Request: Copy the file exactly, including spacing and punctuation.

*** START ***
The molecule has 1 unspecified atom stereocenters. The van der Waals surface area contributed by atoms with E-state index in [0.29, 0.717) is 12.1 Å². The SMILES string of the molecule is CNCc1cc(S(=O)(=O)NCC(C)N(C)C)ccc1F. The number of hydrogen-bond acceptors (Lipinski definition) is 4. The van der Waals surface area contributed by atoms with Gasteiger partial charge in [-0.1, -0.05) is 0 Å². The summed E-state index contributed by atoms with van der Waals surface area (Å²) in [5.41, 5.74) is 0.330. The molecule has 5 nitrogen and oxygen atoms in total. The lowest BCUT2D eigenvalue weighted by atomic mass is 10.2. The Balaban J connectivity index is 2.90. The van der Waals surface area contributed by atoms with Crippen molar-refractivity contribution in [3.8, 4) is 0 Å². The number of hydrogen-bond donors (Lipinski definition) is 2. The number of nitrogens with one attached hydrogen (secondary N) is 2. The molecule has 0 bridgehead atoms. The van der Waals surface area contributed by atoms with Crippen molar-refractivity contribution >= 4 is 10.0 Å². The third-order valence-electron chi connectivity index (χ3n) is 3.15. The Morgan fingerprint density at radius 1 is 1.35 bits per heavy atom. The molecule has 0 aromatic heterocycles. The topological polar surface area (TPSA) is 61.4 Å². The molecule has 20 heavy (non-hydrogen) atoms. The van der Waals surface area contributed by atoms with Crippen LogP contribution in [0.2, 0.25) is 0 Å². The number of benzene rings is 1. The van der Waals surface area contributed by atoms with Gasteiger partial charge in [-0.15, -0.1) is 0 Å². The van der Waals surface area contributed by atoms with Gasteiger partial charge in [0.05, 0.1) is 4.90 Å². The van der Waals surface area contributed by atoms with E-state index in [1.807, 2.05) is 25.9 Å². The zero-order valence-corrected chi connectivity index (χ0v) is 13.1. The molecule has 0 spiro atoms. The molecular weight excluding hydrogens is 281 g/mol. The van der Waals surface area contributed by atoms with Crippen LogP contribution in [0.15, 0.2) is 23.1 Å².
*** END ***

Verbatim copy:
The molecule has 1 unspecified atom stereocenters. The van der Waals surface area contributed by atoms with E-state index in [0.29, 0.717) is 12.1 Å². The SMILES string of the molecule is CNCc1cc(S(=O)(=O)NCC(C)N(C)C)ccc1F. The number of hydrogen-bond acceptors (Lipinski definition) is 4. The van der Waals surface area contributed by atoms with Gasteiger partial charge in [-0.1, -0.05) is 0 Å². The summed E-state index contributed by atoms with van der Waals surface area (Å²) in [5.41, 5.74) is 0.330. The molecule has 5 nitrogen and oxygen atoms in total. The lowest BCUT2D eigenvalue weighted by atomic mass is 10.2. The Balaban J connectivity index is 2.90. The van der Waals surface area contributed by atoms with Crippen molar-refractivity contribution in [3.8, 4) is 0 Å². The number of hydrogen-bond donors (Lipinski definition) is 2. The number of nitrogens with one attached hydrogen (secondary N) is 2. The molecule has 0 bridgehead atoms. The van der Waals surface area contributed by atoms with Crippen molar-refractivity contribution >= 4 is 10.0 Å². The third-order valence-electron chi connectivity index (χ3n) is 3.15. The Morgan fingerprint density at radius 1 is 1.35 bits per heavy atom. The molecule has 0 aromatic heterocycles. The topological polar surface area (TPSA) is 61.4 Å². The molecule has 20 heavy (non-hydrogen) atoms. The van der Waals surface area contributed by atoms with Crippen LogP contribution in [0.2, 0.25) is 0 Å². The number of benzene rings is 1. The van der Waals surface area contributed by atoms with Gasteiger partial charge in [-0.15, -0.1) is 0 Å². The van der Waals surface area contributed by atoms with Gasteiger partial charge in [0.05, 0.1) is 4.90 Å². The van der Waals surface area contributed by atoms with E-state index in [1.807, 2.05) is 25.9 Å². The zero-order valence-corrected chi connectivity index (χ0v) is 13.1. The molecule has 0 spiro atoms. The molecular weight excluding hydrogens is 281 g/mol. The van der Waals surface area contributed by atoms with Crippen LogP contribution in [0.15, 0.2) is 23.1 Å².